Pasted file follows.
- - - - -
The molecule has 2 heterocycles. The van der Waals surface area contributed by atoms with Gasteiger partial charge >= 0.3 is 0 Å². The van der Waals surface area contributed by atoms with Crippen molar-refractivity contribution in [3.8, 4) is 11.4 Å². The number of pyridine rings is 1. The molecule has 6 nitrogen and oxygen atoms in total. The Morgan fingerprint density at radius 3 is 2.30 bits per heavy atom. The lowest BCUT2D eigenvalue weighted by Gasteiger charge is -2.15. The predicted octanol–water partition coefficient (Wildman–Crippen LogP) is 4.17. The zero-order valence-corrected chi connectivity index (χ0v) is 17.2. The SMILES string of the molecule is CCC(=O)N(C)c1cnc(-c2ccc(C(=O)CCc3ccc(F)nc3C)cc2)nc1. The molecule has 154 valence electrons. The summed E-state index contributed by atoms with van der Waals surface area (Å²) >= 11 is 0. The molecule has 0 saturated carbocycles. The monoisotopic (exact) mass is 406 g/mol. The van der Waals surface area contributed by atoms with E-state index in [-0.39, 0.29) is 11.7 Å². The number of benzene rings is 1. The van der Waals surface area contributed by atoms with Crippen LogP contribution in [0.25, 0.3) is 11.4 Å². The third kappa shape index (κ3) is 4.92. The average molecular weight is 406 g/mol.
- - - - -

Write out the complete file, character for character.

The molecule has 2 heterocycles. The van der Waals surface area contributed by atoms with Gasteiger partial charge >= 0.3 is 0 Å². The van der Waals surface area contributed by atoms with Crippen molar-refractivity contribution in [3.8, 4) is 11.4 Å². The number of pyridine rings is 1. The molecule has 6 nitrogen and oxygen atoms in total. The Morgan fingerprint density at radius 3 is 2.30 bits per heavy atom. The lowest BCUT2D eigenvalue weighted by Gasteiger charge is -2.15. The predicted octanol–water partition coefficient (Wildman–Crippen LogP) is 4.17. The zero-order valence-corrected chi connectivity index (χ0v) is 17.2. The SMILES string of the molecule is CCC(=O)N(C)c1cnc(-c2ccc(C(=O)CCc3ccc(F)nc3C)cc2)nc1. The molecule has 154 valence electrons. The summed E-state index contributed by atoms with van der Waals surface area (Å²) >= 11 is 0. The molecule has 0 saturated carbocycles. The monoisotopic (exact) mass is 406 g/mol. The van der Waals surface area contributed by atoms with E-state index in [-0.39, 0.29) is 11.7 Å². The number of benzene rings is 1. The van der Waals surface area contributed by atoms with Crippen LogP contribution in [0.25, 0.3) is 11.4 Å². The third kappa shape index (κ3) is 4.92. The average molecular weight is 406 g/mol.